Visit Your Local PBS Station PBS Home PBS Home Programs A-Z TV Schedules Watch Video Donate Shop PBS Search PBS
Alan Alda in Scientific American Frontiers

Teaching Guide
Hands On, Minds On
Planetary Problem Solving
Self Propelled Learning
image of planet

For what could be more beautiful than the heavens which contain all beautiful things --Nicholas Copernicus, 1543

In Alien Worlds, David Latham and his colleagues succeed in detecting a planet outside our own solar system. Today, these scientists can infer very little about the actual surface conditions of extrasolar planets. But thanks to new tools in development that can detect key elements such as carbon dioxide and chlorophyll, we may one day be able determine whether or not these faraway planets could support life. (For more on this topic, check out the Web Feature Is Anybody Out There?) Here on Earth we humans thrive thanks to breathable air, fertile soil, and relatively hospitable temperatures. But what would we need to survive on another planet?


In the following activity, you will get to create your own extrasolar planet, then make the necessary adaptations for your planet to support human life.


Choice of the following depending on the type of model constructed:

  • Circular piece of cardboard from a pizza box (or poster board)
  • Recycled materials such as:
    • boxes
    • newspaper
    • fabric
    • cans
    • yarn
    • etc.
  • Paper and drawing supplies
  • Clay
  • Glue
  • Markers
  • Scissors
  • Tissue paper
  • Constructions paper
  • Other art supplies
  • Food (to make an edible planet)


  1. Create your own planet by answering the following questions:
    • What is the diameter and mass of your planet?
    • What is its density and composition (solid or gaseous)?
    • What is its temperature and distance from its sun(s)?
    • How long does it take for it to rotate on its axis and how long does it take to orbit its sun(s)?
    • Of what is its atmosphere made?
    • What distinctive features does it have?
  2. Create a model of your planet using a circular piece of cardboard, about 30 cm. in diameter.
  3. Place features on your planet using any of the materials listed above. Label the planet's features.
  4. Answer all of the questions listed in # 1 above, either by writing a report, doing a multimedia presentation, creating a web page, designing a poster, drawing a picture, etc.


Could your planet support human life?

  1. Create a list of the elements necessary to sustain human life.
  2. Considering your planet's atmosphere and other distinctive features, how might humans adapt to this new planet? Perhaps people would live in a dome due to a lack of oxygen in the atmosphere. Perhaps your oxygen source comes from the planet's core, and therefore it needs to be pumped to the surface to support life.
  3. Think of what you would need to build or create in order to sustain life on the new planet. What materials would you use and where would you get them? What kind of construction would you need to complete?
  4. Add this new feature to your planet model and change your presentation accordingly.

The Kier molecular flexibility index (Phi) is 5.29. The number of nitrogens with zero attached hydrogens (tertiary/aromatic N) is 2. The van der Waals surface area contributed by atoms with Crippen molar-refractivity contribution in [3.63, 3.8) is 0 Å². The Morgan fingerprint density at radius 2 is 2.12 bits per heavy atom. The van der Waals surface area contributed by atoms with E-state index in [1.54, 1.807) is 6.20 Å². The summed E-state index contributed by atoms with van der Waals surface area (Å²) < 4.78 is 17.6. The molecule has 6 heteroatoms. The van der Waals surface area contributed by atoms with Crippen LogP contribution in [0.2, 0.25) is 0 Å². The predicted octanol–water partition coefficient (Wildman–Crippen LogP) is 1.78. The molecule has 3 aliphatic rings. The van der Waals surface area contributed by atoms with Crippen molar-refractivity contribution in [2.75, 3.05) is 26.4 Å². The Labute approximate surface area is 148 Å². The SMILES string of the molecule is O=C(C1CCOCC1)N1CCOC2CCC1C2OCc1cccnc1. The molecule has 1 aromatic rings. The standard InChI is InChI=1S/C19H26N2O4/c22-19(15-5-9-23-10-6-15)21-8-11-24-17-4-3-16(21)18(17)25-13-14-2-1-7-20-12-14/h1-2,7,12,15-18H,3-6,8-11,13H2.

Imagine that an intelligent civilization has recently been discovered on another planet. If you were asked to write Earth's first communication with these beings,

  • What would you write?
  • How would you describe our planet and the human race?
  • What questions would you ask about their way of life?
  • Due to distances in the universe, research how long it might take to get an answer back

Scientists have launched several messages into space in the hopes that they might one day be intercepted by an intelligent civilization.


The Arecibo Message
The Pioneer 10 Plaque
The Voyager Phonograph


You have received a message from an intelligent life form, but it is written in code that must be deciphered. This situation is simulated in the following activity:

  1. Create a code for writing messages and invent a key which can be used decipher this code. One example might be A=B, B=C, C=D, etc., so that "TQBDF" would be "SPACE."
  2. Write a message to a friend in your code and see if they can decode it. (You may have to give them a clue or two!)
  3. Have your friend write back using the code.
  4. Discuss how well you were able to communicate.


Kepler Mission: A Search for Habitable Planets This space mission is designed to detect and characterize hundreds of Earth-size planets in the Habitable Zone.
NASA Science News With the discovery of extra-Solar planets smaller than Saturn, astronomers are increasingly convinced that other stars harbor planetary systems like our own.
Planets and Satellites Information on all nine planets in our solar system, such as size, density, composition, and moons.


PBS: Voyage to the Milky Way
PBS: Life Beyond Earth

This activity was contributed by Betty Paulsell, Science Coordinator at the Pioneer Ridge Science Education Center, Independence, Missouri.

return to show pageback to top



Noah's Snowball Handmade Humans Robot Independence Alien Worlds I. Robot Teaching guide Science hotline video trailer Resources The Sight of Touch Grow your own brain True or False What's in a dream Monastery of the Mind The Power of Half Contact Search Homepage video trailer Science hotline Teaching guide Resources Profile: Robert Edelman The Knowledge Michelle Geller The brain game